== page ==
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In his book, The End of Faith, Terror and the Future of Reason, Sam Harris writes, "Religion is nothing more than bad concepts held in the place of good ones for all time. It is the denial -- at once full of hope and full of fear -- of the vastitude of human ignorance."
Whether we agree or disagree, it should give us cause to re-think, with clarity of mind, the effects at least one religious movement is having on American society.
The recent announcement of the Ted Cruz presidential candidacy makes sentiment in an article by Chris Hedges, even more timely. In it he argues, "U.S. Sen. Ted Cruz--whose father is Rafael Cruz, a rabid right-wing Christian preacher and the director of the Purifying Fire International ministry--and legions of the senator's wealthy supporters, some of whom orchestrated the shutdown, are rooted in a radical Christian ideology known as Dominionism or Christian Reconstructionism. This ideology calls on anointed "Christian" leaders to take over the state and make the goals and laws of the nation "biblical." ["] It fuses with the Christian religion, the iconography and language of American imperialism and nationalism, along with the cruelest aspects of corporate capitalism.
It should concern us all that this well-funded movement is pressing science, intellectual discourse, and reason out of the public domain and attempting to replace them with pre-enlightenment thinking or, in Harris's words, with "a vastitude of ignorance."
From the climate change deniers to creationists attempting to pass off religion as science, this movement threatens us far more than the terrorists of ISIL. They insist the Bible be the basis of our legal system: A book that cannot even reconcile the conflicts in its own morality.
So although it would be easy to accept as fundamental the liberal media's claim of the extreme right's hate of a black president, it is a red herring. Their accusations of his alleged un-Americanism, Islamism, socialism and radicalism are priming the pump of distrust and dissatisfaction that will lead more and more people into the hands of the Christian right extremists.
We live in a time of enormous scientific achievements. We've cured illnesses that were a death sentence a mere hundred years ago. We are exploring space, examining the DNA that contains the very blueprint of life on this planet, plumbing the depths of our reality to find a world of quantum phenomenon that defies human logic, and beginning to explain our origins that started with a cosmic event 13.7 billion years ago.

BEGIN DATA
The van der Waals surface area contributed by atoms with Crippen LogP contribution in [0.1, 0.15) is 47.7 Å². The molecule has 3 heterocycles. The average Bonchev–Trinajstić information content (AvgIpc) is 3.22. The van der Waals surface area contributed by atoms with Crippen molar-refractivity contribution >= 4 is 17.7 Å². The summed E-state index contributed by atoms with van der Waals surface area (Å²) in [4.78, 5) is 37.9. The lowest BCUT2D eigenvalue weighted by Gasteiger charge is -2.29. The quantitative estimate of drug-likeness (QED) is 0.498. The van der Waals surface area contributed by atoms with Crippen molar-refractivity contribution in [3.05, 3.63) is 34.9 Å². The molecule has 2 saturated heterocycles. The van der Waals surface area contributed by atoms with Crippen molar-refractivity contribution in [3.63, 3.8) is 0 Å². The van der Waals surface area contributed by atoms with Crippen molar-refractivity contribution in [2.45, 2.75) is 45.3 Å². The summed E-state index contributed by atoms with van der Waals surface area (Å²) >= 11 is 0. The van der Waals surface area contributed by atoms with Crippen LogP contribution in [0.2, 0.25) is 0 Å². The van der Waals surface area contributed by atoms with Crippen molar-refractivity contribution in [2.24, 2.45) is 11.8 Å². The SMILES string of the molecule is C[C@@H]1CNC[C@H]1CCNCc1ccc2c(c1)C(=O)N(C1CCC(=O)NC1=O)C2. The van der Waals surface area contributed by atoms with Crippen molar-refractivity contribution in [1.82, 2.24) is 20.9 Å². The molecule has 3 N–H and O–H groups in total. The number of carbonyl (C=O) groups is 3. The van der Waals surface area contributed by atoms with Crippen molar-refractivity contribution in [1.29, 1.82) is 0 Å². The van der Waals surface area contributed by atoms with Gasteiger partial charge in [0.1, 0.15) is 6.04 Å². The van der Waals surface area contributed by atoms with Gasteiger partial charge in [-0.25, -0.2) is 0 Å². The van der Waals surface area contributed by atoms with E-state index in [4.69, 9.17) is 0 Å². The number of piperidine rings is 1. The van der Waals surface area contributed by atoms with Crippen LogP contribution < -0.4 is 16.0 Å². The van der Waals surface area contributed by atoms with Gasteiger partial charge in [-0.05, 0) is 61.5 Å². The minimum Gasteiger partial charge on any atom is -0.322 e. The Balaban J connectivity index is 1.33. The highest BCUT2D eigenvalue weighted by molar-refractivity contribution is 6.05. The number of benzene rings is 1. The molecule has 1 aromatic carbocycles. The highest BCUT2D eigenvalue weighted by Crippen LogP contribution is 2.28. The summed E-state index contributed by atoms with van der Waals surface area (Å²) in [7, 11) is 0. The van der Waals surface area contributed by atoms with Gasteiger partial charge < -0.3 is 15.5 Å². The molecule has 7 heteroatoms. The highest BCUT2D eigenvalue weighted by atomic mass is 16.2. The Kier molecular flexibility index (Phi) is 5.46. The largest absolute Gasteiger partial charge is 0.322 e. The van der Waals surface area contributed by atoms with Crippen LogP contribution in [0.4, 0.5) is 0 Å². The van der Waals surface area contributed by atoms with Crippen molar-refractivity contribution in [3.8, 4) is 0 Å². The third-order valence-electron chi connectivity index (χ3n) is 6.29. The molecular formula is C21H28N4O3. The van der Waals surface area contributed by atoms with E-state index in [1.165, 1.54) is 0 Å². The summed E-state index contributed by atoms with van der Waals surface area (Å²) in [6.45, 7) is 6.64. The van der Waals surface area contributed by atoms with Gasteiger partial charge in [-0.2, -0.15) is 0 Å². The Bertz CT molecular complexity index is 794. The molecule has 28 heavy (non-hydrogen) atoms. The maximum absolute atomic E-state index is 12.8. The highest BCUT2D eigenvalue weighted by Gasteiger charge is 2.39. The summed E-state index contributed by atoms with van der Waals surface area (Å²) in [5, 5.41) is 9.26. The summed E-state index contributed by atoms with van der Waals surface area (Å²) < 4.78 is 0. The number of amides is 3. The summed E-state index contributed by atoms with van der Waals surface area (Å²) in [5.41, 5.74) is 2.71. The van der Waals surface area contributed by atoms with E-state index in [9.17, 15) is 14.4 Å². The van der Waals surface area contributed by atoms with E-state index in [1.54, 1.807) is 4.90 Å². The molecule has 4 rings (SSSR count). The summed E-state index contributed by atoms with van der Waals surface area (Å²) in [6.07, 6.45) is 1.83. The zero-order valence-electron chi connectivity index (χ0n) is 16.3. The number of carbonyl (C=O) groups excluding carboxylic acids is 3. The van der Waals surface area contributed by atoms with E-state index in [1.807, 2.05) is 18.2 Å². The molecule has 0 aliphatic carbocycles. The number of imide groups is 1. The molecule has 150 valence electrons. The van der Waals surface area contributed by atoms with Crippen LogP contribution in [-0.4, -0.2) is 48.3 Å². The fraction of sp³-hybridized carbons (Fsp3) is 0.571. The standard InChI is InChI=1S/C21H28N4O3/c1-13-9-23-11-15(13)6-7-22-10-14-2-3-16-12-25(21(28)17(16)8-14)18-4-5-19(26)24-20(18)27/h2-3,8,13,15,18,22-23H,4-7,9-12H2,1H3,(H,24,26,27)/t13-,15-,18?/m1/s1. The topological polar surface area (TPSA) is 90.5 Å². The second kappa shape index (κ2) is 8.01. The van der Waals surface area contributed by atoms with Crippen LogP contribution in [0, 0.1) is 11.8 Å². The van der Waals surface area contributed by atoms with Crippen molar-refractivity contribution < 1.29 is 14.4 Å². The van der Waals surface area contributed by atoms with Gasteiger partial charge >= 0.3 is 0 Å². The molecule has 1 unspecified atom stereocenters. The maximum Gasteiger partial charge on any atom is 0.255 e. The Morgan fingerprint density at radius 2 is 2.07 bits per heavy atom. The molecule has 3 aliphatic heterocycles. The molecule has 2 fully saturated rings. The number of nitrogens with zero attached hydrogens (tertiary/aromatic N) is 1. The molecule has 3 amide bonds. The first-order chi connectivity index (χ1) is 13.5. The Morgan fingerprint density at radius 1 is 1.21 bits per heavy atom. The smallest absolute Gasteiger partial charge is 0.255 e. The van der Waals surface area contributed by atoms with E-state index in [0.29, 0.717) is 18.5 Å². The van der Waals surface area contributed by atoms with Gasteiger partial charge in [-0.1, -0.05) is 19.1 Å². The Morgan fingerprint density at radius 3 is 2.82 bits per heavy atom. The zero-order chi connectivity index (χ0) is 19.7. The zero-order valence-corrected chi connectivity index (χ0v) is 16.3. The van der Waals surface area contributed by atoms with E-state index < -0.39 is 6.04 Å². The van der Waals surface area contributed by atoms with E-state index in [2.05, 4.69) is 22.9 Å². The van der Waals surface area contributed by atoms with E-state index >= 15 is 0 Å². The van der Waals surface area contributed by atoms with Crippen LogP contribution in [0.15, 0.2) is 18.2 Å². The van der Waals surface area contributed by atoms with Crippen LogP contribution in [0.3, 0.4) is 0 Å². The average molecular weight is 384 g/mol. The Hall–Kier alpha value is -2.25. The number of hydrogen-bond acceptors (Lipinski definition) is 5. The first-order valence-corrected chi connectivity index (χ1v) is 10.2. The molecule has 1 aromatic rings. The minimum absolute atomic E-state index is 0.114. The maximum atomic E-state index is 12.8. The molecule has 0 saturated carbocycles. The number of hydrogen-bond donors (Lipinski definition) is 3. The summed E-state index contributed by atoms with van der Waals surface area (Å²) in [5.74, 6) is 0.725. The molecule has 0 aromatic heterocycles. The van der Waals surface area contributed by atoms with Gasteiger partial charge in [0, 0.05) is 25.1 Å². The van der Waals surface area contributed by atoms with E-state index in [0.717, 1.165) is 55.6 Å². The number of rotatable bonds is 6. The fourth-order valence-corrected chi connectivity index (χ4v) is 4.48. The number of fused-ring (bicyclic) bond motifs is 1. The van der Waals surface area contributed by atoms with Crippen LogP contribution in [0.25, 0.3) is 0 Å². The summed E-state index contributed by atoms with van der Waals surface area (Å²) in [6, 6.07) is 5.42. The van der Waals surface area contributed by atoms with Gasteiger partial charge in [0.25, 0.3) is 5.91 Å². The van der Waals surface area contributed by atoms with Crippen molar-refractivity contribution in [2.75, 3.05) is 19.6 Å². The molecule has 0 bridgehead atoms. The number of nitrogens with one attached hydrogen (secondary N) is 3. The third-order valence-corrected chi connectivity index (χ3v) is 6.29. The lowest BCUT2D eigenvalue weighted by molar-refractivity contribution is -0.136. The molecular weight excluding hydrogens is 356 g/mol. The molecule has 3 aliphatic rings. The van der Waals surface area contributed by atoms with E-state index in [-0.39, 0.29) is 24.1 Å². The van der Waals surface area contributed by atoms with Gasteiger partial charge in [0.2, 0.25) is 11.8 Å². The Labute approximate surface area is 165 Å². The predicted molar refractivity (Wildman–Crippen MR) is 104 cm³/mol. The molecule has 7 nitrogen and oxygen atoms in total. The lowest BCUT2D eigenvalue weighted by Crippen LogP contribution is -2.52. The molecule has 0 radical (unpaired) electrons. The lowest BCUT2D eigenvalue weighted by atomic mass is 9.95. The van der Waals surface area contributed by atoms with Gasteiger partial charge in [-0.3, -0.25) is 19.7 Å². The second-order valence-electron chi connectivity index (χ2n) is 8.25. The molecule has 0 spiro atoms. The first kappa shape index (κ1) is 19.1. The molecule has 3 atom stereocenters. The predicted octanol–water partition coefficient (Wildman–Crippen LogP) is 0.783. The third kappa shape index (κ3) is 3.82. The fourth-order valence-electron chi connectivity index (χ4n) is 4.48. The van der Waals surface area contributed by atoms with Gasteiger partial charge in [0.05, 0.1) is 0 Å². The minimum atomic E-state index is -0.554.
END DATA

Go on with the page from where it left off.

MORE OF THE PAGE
Yet this movement wants to take us back to a time when there was no need for critical thinking. Instead, faith was the only requirement and intellectual competence an unnecessary encumbrance: Faith in religious stories about gardens with apple trees and talking snakes, global floods, arks carrying two of every species and angels with trumpets who blew down stone walls.
But to be sure, in the same book, Harris also writes, "A kernel of truth lurks in the heart of religion, because spiritual experience, ethical behavior and strong communities are essential for human happiness. And yet our religious traditions are intellectually defunct and politically ruinous."
Religion per se is not the problem. It is the "intellectually defunct and politically ruinous" thinking like that found in the ranks of the extreme religious right Dominionist movement who dominate the Republican party.
From the Huffington Post by author Frank Schaefer, "Church and state are no longer separated. They have been folded into one deadly destructive, economy-threatening entity by the Republicans. It's time to stop being any less forcefully truth-telling about religion than we are about politics. The shutdown is a slow motion religious extremist attack on America no less deadly than a suicide vest attack. It's time to call these people out on their own terms for what they believe before they take us all down with them."
Is it too late? We're on a very slippery slope as long as reasonable people, Christians, Muslims, and Jews, the true children of Abraham, allow themselves to be represented by the lunatic fringe.
Robert De Filippis